Because of the Gospel, we are free in Christ! But if we are to live a life of freedom it will require us to be empowered by the Holy Spirit to live the Christian life.
It is through the Spirit that the believer finds the power to faithfully follow Jesus. In Galatians 5, Paul tells us of three things that the Holy Spirit enables us to do.
13 You, my brothers and sisters, were called to be free. But do not use your freedom to indulge the flesh; rather, serve one another humbly in love. 14 For the entire law is fulfilled in keeping this one command: “Love your neighbor as yourself.” 15 If you bite and devour each other, watch out or you will be destroyed by each other.
Paul starts out by talking about our Calling. He says we are called to be free.
So, if the Christian is free, what all does that mean?
It means we are free from the guilt of sin because of God’s forgiveness. We are free from the penalty of sin because Christ died for us on the cross. And, through the Spirit, we are free from the power of sin in our daily life.
We are also free from the Law, with its demands and threats. Christ bore the curse of the Law and ended its tyranny once and for all.
But we must remember, freedom doesn’t just mean we can do whatever we want!
In the next breath, Paul cautions us not to use our freedom to indulge the flesh, but rather to use it to serve.
Christian liberty is not a license to sin. Here’s another way to say it, “Liberty from sin is not liberty to sin.”
Let’s talk about license for just a minute. Do you remember getting your driver’s license? I know for me; it was a consuming thought for about the whole year leading up to my 16th birthday. I dreamed about the freedom that having a driver’s license would be. What I didn’t anticipate was all the responsibility that came with it. It’s that reason that getting a driver’s license for me was an extremely anticlimactic event. As great as being able to drive was, it also meant that I had to run errands, I had to take myself to school, I had to pick up my little brother and take him places, and my days of napping in the car were over!
And so, what I had to learn was that, yes, a license meant freedom, but it also meant responsibility. The same is true with the freedom we have in Christ. We are free, and that freedom brings with it the opportunity to serve.
And that’s exactly what Paul says. You’re free — now see that freedom as a chance to “serve one another humbly in love.” (v. 13)
The key word here, of course, is love.
Has there ever been a simpler, yet more profound truth than these simple words: “Love your neighbor as yourself”!? This is the Law of Love. It’s a truth that is found in the Old Testament and expounded on by Jesus. We call it the golden rule. And it is as profound as it is straightforward.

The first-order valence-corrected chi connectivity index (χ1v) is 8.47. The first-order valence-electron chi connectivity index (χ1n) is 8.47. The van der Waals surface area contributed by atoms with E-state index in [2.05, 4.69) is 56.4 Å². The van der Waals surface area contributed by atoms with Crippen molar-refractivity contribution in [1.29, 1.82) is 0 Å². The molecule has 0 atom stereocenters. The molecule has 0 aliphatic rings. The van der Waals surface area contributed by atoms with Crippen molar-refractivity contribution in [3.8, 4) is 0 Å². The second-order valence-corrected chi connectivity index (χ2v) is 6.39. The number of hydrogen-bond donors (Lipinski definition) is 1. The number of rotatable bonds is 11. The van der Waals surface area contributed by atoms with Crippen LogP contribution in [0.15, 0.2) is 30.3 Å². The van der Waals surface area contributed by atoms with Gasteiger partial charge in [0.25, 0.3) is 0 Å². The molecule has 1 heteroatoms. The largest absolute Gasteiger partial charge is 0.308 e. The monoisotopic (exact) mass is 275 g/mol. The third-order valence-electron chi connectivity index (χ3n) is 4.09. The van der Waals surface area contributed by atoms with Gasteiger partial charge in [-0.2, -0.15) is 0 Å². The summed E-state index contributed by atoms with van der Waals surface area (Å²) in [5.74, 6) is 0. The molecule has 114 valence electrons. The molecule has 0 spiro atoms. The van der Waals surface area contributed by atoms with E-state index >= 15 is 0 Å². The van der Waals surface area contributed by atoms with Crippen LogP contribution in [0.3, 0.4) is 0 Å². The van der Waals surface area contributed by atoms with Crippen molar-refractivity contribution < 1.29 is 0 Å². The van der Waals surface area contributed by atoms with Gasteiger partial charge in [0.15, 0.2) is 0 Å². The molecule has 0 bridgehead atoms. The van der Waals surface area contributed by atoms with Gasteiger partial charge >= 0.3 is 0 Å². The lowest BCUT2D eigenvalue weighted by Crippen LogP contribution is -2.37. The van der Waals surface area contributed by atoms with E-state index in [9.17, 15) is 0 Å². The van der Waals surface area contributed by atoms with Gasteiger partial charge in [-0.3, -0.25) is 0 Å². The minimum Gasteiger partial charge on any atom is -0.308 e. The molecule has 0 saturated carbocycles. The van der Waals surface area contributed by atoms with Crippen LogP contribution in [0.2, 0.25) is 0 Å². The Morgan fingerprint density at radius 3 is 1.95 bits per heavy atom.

Apparently, the Galatian believers were lacking in this kind of love because they were “biting and devouring one another” and were in danger of destroying one another (Gal. 5:15). The picture here is of wild animals attacking each other. The church that turns on one another is void of love and will surely destroy itself. That’s what Paul is getting at here.
Let’s look now at the next section, verses 16-21.
16 So I say, walk by the Spirit, and you will not gratify the desires of the flesh. 17 For the flesh desires what is contrary to the Spirit, and the Spirit what is contrary to the flesh. They are in conflict with each other, so that you are not to do whatever you want. 18 But if you are led by the Spirit, you are not under the law. 19 The acts of the flesh are obvious: sexual immorality, impurity and debauchery; 20 idolatry and witchcraft; hatred, discord, jealousy, fits of rage, selfish ambition, dissensions, factions 21 and envy; drunkenness, orgies, and the like. I warn you, as I did before, that those who live like this will not inherit the kingdom of God.
The first section was all about how the Holy Spirit enables us to fulfill the Law of Love. Now we read about how:
It is not law on the outside but love on the inside that makes the difference. As we live the Christian life, we need power from within, and that power comes from the Holy Spirit of God. The Holy Spirit enables us.
Warren Weirsbe said, “What God the Father planned for you, and God the Son purchased for you on the cross, God the Spirit personalizes for you and applies to your life as you yield to Him.”
Notice a key idea in this section is that we are to walk by the Spirit.